AA Trees in C/C++?

CC++Server Side ProgrammingProgramming

An AA tree in computer science is defined as a form of balanced tree implemented for storing and retrieving ordered data efficiently. AA trees are treated as a variation of the red-black tree, a form of binary search tree which supports efficient addition and deletion of entries. As opposed to red-black trees, red nodes on an AA tree can only be added as a right subchild, no left subchild. The result of this operation is the simulation of a 2-3 tree instead of a 2-3-4 tree, which causes simplification the maintenance operations. The maintenance algorithms for a red-black tree require to assume or consider seven different shapes to properly balance the tree −


As opposed to red-black tree, an AA tree on the other hand only requires to assume or consider two shapes due to the strict requirement that only right links can be red −


Balancing rotations

Whereas red-black trees need one bit of balancing metadata per node (the color), AA trees need O(log(log(N))) bits of metadata per node, in the form of an integer "level". The below invariants hold for AA trees −

  • The level of every leaf node is treated as one.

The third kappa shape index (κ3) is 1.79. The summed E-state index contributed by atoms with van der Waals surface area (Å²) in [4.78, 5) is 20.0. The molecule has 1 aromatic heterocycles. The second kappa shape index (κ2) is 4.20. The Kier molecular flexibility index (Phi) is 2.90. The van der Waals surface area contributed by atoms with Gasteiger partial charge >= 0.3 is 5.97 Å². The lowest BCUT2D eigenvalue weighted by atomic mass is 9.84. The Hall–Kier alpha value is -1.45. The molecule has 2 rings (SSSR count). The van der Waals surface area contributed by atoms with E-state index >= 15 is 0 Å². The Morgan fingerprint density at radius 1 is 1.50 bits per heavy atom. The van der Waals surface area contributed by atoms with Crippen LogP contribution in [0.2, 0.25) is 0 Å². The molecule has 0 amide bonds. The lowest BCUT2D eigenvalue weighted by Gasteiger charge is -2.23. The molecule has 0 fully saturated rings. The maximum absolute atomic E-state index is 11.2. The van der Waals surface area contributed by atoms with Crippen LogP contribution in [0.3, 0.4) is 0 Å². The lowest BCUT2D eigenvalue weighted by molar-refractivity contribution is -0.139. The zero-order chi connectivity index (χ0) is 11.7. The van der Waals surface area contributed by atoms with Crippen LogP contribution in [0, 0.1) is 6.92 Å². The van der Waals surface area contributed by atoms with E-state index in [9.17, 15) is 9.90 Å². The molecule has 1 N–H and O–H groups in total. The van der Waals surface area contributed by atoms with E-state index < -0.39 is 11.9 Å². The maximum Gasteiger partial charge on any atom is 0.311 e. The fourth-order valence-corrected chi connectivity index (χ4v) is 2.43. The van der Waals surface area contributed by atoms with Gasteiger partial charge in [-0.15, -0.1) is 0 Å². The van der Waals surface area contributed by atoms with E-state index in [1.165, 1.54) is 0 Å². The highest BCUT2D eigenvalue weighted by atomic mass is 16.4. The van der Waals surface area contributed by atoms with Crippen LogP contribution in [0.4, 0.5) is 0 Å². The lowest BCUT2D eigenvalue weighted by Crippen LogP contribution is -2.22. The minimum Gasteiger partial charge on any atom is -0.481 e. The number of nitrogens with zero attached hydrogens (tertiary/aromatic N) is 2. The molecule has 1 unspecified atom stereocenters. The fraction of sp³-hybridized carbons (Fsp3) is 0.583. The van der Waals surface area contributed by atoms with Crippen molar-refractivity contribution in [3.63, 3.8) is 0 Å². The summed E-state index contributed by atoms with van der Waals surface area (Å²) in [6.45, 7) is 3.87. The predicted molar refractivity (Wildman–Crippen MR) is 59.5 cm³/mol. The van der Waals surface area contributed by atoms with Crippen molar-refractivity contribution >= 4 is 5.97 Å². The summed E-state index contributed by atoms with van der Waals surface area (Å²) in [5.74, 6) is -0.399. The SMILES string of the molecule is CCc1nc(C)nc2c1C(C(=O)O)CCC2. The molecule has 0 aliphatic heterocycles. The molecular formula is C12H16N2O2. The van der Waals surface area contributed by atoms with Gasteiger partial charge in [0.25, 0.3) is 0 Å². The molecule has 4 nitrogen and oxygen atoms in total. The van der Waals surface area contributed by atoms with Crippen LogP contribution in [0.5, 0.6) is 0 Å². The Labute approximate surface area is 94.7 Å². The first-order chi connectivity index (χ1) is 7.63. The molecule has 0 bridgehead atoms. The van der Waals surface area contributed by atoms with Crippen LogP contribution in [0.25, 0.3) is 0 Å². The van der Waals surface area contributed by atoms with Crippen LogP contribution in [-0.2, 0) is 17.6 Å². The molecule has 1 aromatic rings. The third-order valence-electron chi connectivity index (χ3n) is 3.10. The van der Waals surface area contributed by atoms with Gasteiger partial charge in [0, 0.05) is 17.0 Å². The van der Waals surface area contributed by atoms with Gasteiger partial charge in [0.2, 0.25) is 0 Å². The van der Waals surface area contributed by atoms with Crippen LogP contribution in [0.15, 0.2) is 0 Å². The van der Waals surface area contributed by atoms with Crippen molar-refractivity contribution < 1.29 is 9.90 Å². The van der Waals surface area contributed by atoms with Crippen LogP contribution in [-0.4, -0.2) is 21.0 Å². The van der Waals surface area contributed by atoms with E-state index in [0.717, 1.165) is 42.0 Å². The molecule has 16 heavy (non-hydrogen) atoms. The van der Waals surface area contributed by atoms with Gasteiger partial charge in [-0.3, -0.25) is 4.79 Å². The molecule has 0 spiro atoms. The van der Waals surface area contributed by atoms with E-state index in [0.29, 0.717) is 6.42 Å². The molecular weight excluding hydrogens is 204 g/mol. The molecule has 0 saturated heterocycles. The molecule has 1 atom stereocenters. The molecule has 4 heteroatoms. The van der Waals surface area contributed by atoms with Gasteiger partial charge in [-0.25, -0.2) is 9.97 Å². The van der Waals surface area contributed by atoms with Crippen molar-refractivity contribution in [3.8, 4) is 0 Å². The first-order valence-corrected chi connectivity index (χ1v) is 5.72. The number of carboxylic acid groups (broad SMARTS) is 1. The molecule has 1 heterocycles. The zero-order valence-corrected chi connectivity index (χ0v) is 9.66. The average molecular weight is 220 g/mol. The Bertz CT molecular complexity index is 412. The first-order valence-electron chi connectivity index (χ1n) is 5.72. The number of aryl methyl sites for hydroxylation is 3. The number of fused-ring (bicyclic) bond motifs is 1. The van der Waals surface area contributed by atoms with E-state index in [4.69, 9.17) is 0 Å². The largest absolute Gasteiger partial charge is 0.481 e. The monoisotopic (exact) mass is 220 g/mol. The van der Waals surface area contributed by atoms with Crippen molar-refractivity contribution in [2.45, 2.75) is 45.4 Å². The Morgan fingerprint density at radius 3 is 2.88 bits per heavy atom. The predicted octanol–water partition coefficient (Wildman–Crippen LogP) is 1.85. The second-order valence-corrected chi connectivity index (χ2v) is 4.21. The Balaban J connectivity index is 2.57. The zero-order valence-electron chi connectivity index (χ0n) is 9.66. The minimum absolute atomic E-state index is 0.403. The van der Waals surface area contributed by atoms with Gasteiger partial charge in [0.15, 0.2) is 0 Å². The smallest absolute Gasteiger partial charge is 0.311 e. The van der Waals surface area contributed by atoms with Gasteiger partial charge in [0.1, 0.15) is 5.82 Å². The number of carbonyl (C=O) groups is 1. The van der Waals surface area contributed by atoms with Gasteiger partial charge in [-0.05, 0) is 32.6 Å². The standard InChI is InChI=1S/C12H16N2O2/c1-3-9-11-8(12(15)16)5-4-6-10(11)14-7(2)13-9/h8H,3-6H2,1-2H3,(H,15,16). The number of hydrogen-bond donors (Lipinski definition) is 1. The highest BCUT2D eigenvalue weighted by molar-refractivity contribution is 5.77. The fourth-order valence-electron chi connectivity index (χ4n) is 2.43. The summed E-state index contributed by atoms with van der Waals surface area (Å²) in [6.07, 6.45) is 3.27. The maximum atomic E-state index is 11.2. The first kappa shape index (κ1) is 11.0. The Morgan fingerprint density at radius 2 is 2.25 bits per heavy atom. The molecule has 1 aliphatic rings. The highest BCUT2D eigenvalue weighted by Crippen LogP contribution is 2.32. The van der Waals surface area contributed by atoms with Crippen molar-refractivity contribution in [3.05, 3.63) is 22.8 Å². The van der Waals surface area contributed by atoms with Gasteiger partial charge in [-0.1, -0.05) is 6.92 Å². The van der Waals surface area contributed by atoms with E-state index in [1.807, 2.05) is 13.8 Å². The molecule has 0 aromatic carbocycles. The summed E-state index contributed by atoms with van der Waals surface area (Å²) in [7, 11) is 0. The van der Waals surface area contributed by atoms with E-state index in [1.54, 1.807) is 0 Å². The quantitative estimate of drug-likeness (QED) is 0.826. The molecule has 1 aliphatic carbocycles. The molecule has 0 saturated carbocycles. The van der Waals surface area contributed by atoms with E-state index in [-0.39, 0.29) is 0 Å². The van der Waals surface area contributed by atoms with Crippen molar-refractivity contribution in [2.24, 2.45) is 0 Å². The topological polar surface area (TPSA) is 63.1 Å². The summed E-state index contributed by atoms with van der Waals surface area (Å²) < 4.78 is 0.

• The level of every left child is exactly one smaller than that of its parent.

  • The level of every right child is equal to or one smaller than that of its parent.

  • The level of every right grandchild is strictly smaller than that of its grandparent.

  • Every node of level higher than one has two children.

Re-balancing an AA tree is procedurally much easier or simpler than re-balancing a red-black tree.

In case of an AA tree only two distinct operations are required for restoring balance: "skew" and "split". Skew is treated as a right rotation to replace a subtree consisting of a left horizontal link with one consisting of a right horizontal link instead. In case of Split, it is a left rotation and level increase to replace a subtree consisting two or more consecutive right horizontal links with one containing two fewer consecutive right horizontal links. The operations, "skew" and "split" , are explained below −

function skew is

   input: An AA tree that needs to be rebalanced is represented by a node, t.
   output: The rebalanced AA tree is represented by another node.
if nil(t) then
return nil
else if nil(left(t)) then
return t
else if level(left(t)) == level(t) then
   Exchange the pointers of horizontal left links.
   l = left(t)
left(t) := right(l)
right(l) := t
return l
else
return t
end if
end function


function split is

   input: An AA tree that needs to be rebalanced is represented by a node, t.
   output: The rebalanced AA tree is represented by another node.
if nil(t) then
return nil
else if nil(right(t)) or nil(right(right(t))) then
return t
else if level(t) == level(right(right(t))) then
We have two horizontal right links. The middle node is taken, elevate it, and return it.
      r = right(t)
right(t) := left(r)
left(r) := t
level(r) := level(r) + 1
return r
else
return t
end if
end function

Split −

raja
Published on 29-Jan-2020 07:12:32

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